Top Pentagon officials disputed Tuesday that Army commanders have decided to charge a U.S. soldier who went missing in Afghanistan in 2009 with desertion, saying that while an Army investigation is complete, no decisions have been made on what to do.
Sgt. Bowe Bergdahl, 28, was recovered by U.S. Special Forces in May 2014 in a swap for five Taliban officials held at Guantanamo Bay, Cuba. Bergdahl is believed to have left his platoon’s small outpost in Paktika province on June 30, 2009, after growing disillusioned with the U.S. military’s campaign there, and he was captured shortly afterward by enemy forces. He was held captive in Pakistan by the Haqqani network, an insurgent group allied with the Taliban, until a deal brokered through the government of Qatar was reached last year.
Rear Adm. John Kirby, the Pentagon press secretary, and Maj. Gen. Ronald F. Lewis, the chief of Army public affairs, both denied that a decision has been reached by the Army. The case is currently under review by Gen. Mark A. Milley, the commanding general of U.S. Army Forces Command at Fort Bragg, N.C.
“Let me just put a fork in this right now, if I can,” Kirby told reporters at the Pentagon on Tuesday. “No decision has been made with respect to the case of Sergeant Bergdahl. None. And General Milley is not being put under any pressure to make a decision, either way.”
The questions came after media reports suggested otherwise. Fox News reported Monday night that Bergdahl would face desertion charges. NBC News did the same Tuesday morning, citing senior military officials.
Lewis released a statement directly disputing those reports, saying they were “patently false.” No actions or decisions on the Bergdahl decision have been made, he said.
“The investigation is still with the Commanding General of U.S. Army Forces Command who will determine appropriate action which ranges from no further action to convening a court martial,” Lewis said. “We understand the public interest in this case and once a decision has been made, the Army will be open and transparent in this matter.”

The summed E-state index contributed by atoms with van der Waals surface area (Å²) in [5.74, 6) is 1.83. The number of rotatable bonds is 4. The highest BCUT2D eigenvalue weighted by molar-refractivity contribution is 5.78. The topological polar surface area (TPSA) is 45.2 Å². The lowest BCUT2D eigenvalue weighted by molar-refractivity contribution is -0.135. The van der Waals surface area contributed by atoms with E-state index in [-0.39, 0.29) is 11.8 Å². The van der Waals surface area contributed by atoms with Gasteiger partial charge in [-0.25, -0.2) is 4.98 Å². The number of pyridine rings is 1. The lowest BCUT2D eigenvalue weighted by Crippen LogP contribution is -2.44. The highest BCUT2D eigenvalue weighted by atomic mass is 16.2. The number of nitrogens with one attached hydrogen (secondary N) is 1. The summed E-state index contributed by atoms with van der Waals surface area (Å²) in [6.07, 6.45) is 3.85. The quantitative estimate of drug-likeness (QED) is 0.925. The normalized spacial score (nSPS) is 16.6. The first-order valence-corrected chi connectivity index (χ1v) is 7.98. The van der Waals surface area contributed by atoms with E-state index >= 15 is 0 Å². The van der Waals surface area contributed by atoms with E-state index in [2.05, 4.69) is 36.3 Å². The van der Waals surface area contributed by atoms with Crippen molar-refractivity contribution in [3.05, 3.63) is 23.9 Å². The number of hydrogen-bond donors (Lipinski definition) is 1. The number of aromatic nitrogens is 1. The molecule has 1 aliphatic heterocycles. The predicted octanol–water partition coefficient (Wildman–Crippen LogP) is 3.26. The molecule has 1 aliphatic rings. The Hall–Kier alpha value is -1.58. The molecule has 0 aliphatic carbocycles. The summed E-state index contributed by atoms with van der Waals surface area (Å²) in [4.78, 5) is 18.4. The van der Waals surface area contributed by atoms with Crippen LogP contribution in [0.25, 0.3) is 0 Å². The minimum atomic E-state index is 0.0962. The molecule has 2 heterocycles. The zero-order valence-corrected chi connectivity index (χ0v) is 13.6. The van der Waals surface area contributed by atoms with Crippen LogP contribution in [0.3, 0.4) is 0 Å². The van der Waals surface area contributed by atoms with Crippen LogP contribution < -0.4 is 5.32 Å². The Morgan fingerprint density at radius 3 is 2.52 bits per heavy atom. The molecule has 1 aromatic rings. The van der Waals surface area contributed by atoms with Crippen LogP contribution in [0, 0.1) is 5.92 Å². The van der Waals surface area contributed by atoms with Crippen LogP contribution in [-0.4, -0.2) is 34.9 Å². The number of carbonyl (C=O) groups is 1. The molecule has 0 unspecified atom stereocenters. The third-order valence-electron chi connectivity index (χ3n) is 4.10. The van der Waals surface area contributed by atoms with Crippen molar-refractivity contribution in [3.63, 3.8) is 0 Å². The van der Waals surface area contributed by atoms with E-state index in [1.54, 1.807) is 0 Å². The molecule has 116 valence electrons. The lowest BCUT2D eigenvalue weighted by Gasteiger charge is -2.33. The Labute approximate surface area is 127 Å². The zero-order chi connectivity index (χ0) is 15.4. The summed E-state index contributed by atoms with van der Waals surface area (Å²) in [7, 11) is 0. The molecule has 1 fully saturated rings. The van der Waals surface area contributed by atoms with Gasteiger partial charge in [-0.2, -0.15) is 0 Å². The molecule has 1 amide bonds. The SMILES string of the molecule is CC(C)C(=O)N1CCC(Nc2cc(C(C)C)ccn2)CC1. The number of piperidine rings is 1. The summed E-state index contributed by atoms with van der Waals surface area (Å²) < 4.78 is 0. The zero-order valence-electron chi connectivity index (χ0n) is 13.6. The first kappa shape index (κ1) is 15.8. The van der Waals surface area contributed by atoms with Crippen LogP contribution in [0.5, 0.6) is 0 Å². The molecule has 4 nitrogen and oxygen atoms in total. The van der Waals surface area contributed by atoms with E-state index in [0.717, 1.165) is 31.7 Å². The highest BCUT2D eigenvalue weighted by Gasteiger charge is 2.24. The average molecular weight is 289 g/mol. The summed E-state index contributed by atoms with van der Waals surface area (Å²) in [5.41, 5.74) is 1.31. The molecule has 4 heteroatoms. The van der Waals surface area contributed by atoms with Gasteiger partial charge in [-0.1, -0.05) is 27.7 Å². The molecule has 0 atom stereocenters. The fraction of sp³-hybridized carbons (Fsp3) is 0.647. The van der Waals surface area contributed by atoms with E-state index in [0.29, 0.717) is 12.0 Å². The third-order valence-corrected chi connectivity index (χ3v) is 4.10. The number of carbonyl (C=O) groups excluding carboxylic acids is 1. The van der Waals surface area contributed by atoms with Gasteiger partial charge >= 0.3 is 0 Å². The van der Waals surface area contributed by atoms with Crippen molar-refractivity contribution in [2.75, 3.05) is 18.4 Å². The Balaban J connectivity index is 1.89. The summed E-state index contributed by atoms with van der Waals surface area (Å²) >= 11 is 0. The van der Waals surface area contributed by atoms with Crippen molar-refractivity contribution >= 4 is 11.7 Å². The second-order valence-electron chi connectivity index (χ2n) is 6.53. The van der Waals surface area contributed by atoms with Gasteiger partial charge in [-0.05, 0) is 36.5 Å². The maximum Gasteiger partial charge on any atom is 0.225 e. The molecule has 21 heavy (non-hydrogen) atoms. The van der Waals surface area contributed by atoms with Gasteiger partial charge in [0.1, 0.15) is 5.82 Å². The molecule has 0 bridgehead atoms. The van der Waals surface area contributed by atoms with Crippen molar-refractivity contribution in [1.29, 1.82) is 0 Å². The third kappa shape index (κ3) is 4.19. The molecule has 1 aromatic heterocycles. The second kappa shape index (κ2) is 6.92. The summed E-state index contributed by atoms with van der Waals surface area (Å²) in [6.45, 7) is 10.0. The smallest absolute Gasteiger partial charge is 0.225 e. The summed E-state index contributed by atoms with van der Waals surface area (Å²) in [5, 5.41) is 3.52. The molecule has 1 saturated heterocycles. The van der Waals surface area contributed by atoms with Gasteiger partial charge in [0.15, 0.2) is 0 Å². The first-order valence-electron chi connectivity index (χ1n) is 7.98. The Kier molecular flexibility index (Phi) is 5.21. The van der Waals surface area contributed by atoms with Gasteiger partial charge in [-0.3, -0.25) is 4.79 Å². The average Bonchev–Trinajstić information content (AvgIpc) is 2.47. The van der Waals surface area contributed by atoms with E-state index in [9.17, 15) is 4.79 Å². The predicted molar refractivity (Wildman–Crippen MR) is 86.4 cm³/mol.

A new investigation was launched into Bergdahl’s disappearance and capture in June, after a slew of accusations from his fellow soldiers that he walked away from his unit in a war zone and questions about whether the Obama administration handled the prisoner swap legally. The case has become politically sensitive, with critics saying a decision has been slow-rolled because the circumstances of the case could embarrass the White House.
In August, Army officials said the Bergdahl investigation was in its final stages, but added that a draft report prepared by the investigating officer, Maj. Gen. Kenneth Dahl, would undergo a legal review before being presented to top Army officials. Kirby said in November that the investigation was complete and under review.
The Pentagon press secretary declined Tuesday to put a time table on when the decision could be announced, but acknowledged Bergdahl could face jail time.
We have a process. We need to let that work its way through,” Kirby said. “And right now, where we are in the process is the general court-martial convening authority is reviewing the investigation, and then he will have to, when he’s done with that, make certain recommendations about disposition of the case.”
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